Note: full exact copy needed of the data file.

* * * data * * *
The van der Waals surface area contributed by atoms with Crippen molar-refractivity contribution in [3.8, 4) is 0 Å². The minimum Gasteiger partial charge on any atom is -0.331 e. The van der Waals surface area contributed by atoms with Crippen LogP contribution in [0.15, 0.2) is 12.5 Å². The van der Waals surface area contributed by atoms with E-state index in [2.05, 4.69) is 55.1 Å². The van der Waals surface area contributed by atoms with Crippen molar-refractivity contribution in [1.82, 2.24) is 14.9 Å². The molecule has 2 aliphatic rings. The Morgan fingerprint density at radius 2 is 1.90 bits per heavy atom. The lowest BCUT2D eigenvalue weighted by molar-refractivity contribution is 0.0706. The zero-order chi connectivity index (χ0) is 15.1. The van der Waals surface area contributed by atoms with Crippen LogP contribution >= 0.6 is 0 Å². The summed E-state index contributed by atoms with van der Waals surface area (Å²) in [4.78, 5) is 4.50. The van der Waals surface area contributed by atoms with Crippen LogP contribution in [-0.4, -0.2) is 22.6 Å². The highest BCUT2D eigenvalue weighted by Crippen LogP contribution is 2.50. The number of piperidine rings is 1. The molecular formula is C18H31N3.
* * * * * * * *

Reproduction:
The van der Waals surface area contributed by atoms with Crippen molar-refractivity contribution in [3.8, 4) is 0 Å². The minimum Gasteiger partial charge on any atom is -0.331 e. The van der Waals surface area contributed by atoms with Crippen LogP contribution in [0.15, 0.2) is 12.5 Å². The van der Waals surface area contributed by atoms with E-state index in [2.05, 4.69) is 55.1 Å². The van der Waals surface area contributed by atoms with Crippen molar-refractivity contribution in [1.82, 2.24) is 14.9 Å². The molecule has 2 aliphatic rings. The Morgan fingerprint density at radius 2 is 1.90 bits per heavy atom. The lowest BCUT2D eigenvalue weighted by molar-refractivity contribution is 0.0706. The zero-order chi connectivity index (χ0) is 15.1. The van der Waals surface area contributed by atoms with Crippen LogP contribution >= 0.6 is 0 Å². The summed E-state index contributed by atoms with van der Waals surface area (Å²) in [4.78, 5) is 4.50. The van der Waals surface area contributed by atoms with Crippen LogP contribution in [-0.4, -0.2) is 22.6 Å². The highest BCUT2D eigenvalue weighted by Crippen LogP contribution is 2.50. The number of piperidine rings is 1. The molecular formula is C18H31N3.